Why use a database?
Databases are useful in many different scenarios for storing data. It is typical to use a database when different sets of data needs to be linked together, such as:
- Pupils in a school and their grades
- Customer records and sales information
- Patients’ and doctors’ records
- Transactions between different bank accounts
- Taxpayers and income tax payments
The three main advantages that databases have over other, simpler data storage systems (such as text files and spreadsheets) are access, integrity, and security.
Access is about making data available to users.
Databases support good data access because:
- Large volumes of data can be stored in one place
- Multiple users can read and modify the data at the same time
- Databases are searchable and sortable, so the data you need can be found quick and easily
- The data structure is extendable and can be modified as requirements change
Databases can ensure that the data contained within them is correct, or has integrity.
To ensure the integrity of a database, each change or transaction must conform to a set of rules known as ACID:
- Atomicity: when changing data within a database, if any part of the change fails, the whole change will fail and the data will remain as it was before the change was made; this prevents partial records being created
- Consistency: before data can be changed in a database, it must be validated against a set of rules
- Isolation: databases allow multiple changes at the same time, but each change is isolated from others
- Durability: once a change has been made, the data is safe, even in the event of system failure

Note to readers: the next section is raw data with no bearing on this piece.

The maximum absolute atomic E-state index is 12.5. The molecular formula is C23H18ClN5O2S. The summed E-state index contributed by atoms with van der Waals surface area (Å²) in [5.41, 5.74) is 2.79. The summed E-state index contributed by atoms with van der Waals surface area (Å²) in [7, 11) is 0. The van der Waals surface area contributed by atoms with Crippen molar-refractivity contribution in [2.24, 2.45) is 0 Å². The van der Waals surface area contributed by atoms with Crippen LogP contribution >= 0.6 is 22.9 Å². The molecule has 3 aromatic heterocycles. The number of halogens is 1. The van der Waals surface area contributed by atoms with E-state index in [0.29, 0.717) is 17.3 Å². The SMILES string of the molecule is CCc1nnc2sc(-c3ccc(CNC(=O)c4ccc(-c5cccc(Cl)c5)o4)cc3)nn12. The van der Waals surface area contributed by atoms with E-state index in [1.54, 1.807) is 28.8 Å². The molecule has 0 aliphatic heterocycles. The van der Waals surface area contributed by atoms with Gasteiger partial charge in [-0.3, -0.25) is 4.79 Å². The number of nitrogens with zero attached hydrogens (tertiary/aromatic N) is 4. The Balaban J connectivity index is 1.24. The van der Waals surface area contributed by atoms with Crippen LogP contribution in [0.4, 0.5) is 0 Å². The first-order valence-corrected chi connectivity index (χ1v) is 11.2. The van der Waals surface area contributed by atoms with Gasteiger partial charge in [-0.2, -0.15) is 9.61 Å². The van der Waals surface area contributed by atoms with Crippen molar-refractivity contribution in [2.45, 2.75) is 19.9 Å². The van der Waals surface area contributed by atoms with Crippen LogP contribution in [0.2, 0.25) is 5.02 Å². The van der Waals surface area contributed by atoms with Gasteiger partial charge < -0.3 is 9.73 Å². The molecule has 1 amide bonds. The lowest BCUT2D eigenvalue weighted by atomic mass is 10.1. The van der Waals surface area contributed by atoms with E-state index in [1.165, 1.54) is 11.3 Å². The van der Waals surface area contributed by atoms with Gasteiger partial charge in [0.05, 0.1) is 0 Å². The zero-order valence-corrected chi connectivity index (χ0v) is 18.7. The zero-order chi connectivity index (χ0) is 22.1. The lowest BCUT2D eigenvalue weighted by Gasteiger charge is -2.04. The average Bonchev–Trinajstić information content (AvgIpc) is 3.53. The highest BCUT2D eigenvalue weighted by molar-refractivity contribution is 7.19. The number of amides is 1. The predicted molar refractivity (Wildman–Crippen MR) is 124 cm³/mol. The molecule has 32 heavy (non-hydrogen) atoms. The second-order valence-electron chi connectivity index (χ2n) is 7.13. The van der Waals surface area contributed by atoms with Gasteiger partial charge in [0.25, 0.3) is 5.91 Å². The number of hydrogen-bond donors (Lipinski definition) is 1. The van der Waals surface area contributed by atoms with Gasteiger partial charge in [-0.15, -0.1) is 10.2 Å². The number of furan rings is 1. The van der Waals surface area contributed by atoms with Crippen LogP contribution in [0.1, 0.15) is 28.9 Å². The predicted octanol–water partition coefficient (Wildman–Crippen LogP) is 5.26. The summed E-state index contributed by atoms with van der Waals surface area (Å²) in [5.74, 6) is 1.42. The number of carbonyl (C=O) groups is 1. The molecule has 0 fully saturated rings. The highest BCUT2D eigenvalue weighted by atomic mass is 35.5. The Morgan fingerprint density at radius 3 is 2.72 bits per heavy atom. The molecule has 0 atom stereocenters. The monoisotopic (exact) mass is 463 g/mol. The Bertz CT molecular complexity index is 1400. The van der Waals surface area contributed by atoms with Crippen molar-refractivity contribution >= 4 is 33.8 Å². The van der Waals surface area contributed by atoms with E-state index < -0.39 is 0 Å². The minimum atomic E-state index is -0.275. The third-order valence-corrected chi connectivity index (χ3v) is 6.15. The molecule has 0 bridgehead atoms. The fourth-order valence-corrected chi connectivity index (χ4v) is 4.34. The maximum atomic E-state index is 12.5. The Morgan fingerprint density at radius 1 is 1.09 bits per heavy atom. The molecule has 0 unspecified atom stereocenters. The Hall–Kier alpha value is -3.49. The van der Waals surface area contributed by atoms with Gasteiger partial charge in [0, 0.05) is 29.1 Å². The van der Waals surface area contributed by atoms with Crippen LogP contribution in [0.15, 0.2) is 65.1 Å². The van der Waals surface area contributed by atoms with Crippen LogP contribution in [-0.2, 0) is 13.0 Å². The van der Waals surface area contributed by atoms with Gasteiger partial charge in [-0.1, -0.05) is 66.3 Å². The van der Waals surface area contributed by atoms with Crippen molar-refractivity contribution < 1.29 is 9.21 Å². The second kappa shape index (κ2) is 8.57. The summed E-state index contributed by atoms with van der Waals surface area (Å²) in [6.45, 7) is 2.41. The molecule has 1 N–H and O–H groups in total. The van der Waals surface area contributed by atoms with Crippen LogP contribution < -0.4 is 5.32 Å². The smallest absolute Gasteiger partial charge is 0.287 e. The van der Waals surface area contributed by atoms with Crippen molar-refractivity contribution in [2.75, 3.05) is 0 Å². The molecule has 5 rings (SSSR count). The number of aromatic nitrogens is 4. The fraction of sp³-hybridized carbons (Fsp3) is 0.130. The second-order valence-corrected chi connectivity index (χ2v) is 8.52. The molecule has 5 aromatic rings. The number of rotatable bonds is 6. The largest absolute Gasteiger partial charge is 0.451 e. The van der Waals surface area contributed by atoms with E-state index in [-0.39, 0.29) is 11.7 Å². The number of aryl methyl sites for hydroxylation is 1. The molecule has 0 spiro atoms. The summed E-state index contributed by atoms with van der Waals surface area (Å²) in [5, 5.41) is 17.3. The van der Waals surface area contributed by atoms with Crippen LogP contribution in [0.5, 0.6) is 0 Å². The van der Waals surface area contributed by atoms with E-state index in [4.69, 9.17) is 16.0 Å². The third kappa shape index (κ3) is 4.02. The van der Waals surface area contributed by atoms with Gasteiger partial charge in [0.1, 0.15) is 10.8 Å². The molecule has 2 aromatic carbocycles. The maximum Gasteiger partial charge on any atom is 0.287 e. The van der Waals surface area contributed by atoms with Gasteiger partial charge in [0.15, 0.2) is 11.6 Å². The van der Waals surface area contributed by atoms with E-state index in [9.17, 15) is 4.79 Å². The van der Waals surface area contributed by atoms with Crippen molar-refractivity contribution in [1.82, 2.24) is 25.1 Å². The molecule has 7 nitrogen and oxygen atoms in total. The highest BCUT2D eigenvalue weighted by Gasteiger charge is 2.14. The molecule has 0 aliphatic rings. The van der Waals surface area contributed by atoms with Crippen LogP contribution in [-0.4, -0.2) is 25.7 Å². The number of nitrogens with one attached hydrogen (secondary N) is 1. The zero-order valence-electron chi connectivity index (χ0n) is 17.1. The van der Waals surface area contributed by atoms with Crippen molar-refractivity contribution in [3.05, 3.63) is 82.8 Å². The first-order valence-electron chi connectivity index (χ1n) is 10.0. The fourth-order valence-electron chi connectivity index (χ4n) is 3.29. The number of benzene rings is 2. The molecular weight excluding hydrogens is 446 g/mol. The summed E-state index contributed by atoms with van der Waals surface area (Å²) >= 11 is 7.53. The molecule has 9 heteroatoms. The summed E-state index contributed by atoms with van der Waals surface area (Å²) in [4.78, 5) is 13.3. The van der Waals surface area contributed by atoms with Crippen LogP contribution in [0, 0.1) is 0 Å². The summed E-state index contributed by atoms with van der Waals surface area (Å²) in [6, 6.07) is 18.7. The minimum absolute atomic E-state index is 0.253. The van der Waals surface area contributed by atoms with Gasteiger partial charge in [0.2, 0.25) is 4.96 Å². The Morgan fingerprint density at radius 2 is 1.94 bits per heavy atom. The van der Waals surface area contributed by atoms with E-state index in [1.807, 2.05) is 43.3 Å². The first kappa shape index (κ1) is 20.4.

In addition, databases will have mechanisms for backup, distribution, and redundancy, to ensure data is not lost.
While access to text files or spreadsheets can be secured, once someone has access to a file, they have access to all data within that file. Databases can be made very secure, and that includes the ability to have access rights to specific parts of the database and not others.
Databases allow access to be controlled, allowing users to have different privileges: for example, some users may be able to read data, but not to write it.
Data can also be segmented so that users can access only certain parts: for example, a user may be able to read an employee’s name and address but not their salary information.
What other uses for a database can you think of? Share your thoughts in the comments.
In the next step, you will explore an example relational database and look at the data contained within it.
Consider the statements below and add your answers to the comments section.
- What databases have you used in everyday life?
- How did these databases ensure their integrity?